When the world stops looking at Haiti with eyes of pity and begins looking at Haiti with eyes of possibility, true collaboration and positive change can really take place. While there certainly are an abundance of resources and many knowledgeable people from abroad who can contribute positively to Haitian society, these resources and experts must work in collaboration with the resources and expertise that already exists in Haiti. The greatest challenges following the earthquake are less about funding and physical reconstruction, and more about maintaining open and respectful dialogue with a cross-section of individuals from Haiti and the international community. This cross-section of individuals should include established leaders from the public and private sector, as well as lesser-known figures and ordinary citizens whose voices and visions are central to any successful and sustainable redevelopment project.
At this dawn of a new era in Haitian society, much remains to be discovered and better understood in order to fully appreciate Haiti, in general and in relationship to the larger world. We can each identify those possibilities by pursuing ties to Haiti that relate to our respective passions. For me, some of the most important resources for further understanding Haiti are in the underutilized and undervalued collections of Haiti’s public and private libraries and archives, which I first explored as a graduate student in the summer of 2001. Scholars and lay persons alike commonly ask me, “Is there anything in Haiti worth consulting?” The question is an extension of widespread presumptions about “poverty” and “lack” in Haitian society. The gems of knowledge in Haiti’s libraries and archives are a metaphor for the richness, abundance, and positive developments already present in Haiti.
In 2001, I made it my charge to affiliate with individuals and institutions who would help to support the efforts of Haitian citizens and public administrators who for decades have been working to preserve and provide access to Haiti’s public, congregational and family collections. This led me to begin serving as an advisory board member to the Digital Library of the Caribbean (dLOC) in 2005. The Digital Library is a dynamic project administered by FIU and the University of Florida, in conjunction with academic, library and archival partners in the United States and across the Caribbean. The National Archives of Haiti was a founding partner in this project, established in 2004; and, since, several other Haitian libraries and archives have joined the project making Haiti one of dLOC’s leading and most active partners.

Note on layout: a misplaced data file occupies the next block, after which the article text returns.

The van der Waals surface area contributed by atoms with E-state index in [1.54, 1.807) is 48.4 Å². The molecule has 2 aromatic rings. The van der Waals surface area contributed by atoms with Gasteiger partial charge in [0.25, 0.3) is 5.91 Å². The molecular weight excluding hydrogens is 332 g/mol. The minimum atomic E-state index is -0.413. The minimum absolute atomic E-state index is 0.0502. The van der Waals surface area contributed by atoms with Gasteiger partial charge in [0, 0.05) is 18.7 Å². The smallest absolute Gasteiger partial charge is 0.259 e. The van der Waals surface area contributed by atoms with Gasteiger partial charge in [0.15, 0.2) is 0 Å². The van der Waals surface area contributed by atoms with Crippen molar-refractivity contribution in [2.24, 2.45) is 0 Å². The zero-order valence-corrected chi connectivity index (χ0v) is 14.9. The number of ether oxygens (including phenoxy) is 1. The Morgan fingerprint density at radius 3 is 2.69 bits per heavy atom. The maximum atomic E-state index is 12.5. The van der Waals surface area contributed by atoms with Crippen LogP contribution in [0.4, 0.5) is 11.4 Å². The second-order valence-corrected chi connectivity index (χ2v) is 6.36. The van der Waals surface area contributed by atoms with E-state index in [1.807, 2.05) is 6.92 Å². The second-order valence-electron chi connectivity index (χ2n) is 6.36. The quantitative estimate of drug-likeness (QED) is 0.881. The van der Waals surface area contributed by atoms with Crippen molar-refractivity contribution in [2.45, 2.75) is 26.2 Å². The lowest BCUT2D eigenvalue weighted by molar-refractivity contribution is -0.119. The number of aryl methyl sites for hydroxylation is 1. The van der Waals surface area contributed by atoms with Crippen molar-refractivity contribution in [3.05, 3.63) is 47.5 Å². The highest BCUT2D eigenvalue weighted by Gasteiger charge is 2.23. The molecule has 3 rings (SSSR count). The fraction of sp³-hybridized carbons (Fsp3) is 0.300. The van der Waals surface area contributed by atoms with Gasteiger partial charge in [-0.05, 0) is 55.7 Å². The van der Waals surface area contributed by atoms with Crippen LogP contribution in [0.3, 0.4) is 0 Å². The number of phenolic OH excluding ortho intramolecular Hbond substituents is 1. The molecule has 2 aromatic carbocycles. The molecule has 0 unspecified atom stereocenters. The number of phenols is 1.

Today, the vision which came to me in the summer of 2001 is now an evermore urgent mandate to respond to the post-earthquake needs of Haiti’s libraries and archives. While the four main patrimonial libraries and archives remained standing (despite a range of visible damage) immediately after the earthquake, the heads of these institutions continue to work diligently to complete formal assessments of the structures and their contents. These assessments will allow for a locally-driven and internationally-supported approach to helping to preserve the collections and bring the libraries and archives back into service for the long-term. Through my work with dLOC, I am able to contribute to a multi-institutional and international effort that is helping to secure the future of Haiti’s cultural patrimony, a source of world knowledge. As a faculty member at FIU, I am able to use this knowledge to create unique learning opportunities for students; to guide Florida public school teachers on how they can develop their own courses; and to share such knowledge with the larger community through speaking, writing, and public history projects.
In these settings, individuals who receive their education from FIU or participate in FIU-affiliated programs remain ahead of the curve when Haiti is thrust into the headlines and the world finds itself seeking answers to critical questions about Haiti — critical questions that when we begin to explore carefully can also teach us so much about our own assumptions and our own societies. These are professional experiences that allow me to be proud not simply of being Haitian-American, but also to be proud of being a professor at FIU.